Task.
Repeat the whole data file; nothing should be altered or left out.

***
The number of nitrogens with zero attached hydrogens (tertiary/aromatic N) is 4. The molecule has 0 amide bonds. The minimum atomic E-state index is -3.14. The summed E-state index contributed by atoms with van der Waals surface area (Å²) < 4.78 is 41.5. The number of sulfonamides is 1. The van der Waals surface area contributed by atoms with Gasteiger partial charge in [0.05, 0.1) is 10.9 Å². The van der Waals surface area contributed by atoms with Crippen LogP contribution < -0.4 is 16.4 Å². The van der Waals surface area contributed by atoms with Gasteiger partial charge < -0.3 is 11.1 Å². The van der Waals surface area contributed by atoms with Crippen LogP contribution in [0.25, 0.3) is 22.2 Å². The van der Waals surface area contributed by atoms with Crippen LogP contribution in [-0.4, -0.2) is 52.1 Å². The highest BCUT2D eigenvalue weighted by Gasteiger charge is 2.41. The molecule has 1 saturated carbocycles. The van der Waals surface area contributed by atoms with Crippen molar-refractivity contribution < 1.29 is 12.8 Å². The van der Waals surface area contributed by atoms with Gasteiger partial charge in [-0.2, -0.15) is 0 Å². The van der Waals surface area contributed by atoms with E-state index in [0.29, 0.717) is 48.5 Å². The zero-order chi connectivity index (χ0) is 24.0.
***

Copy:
The number of nitrogens with zero attached hydrogens (tertiary/aromatic N) is 4. The molecule has 0 amide bonds. The minimum atomic E-state index is -3.14. The summed E-state index contributed by atoms with van der Waals surface area (Å²) < 4.78 is 41.5. The number of sulfonamides is 1. The van der Waals surface area contributed by atoms with Gasteiger partial charge in [0.05, 0.1) is 10.9 Å². The van der Waals surface area contributed by atoms with Crippen LogP contribution < -0.4 is 16.4 Å². The van der Waals surface area contributed by atoms with Gasteiger partial charge < -0.3 is 11.1 Å². The van der Waals surface area contributed by atoms with Crippen LogP contribution in [0.25, 0.3) is 22.2 Å². The van der Waals surface area contributed by atoms with Crippen LogP contribution in [-0.4, -0.2) is 52.1 Å². The highest BCUT2D eigenvalue weighted by Gasteiger charge is 2.41. The molecule has 1 saturated carbocycles. The van der Waals surface area contributed by atoms with Crippen molar-refractivity contribution < 1.29 is 12.8 Å². The van der Waals surface area contributed by atoms with Gasteiger partial charge in [-0.2, -0.15) is 0 Å². The van der Waals surface area contributed by atoms with E-state index in [0.29, 0.717) is 48.5 Å². The zero-order chi connectivity index (χ0) is 24.0.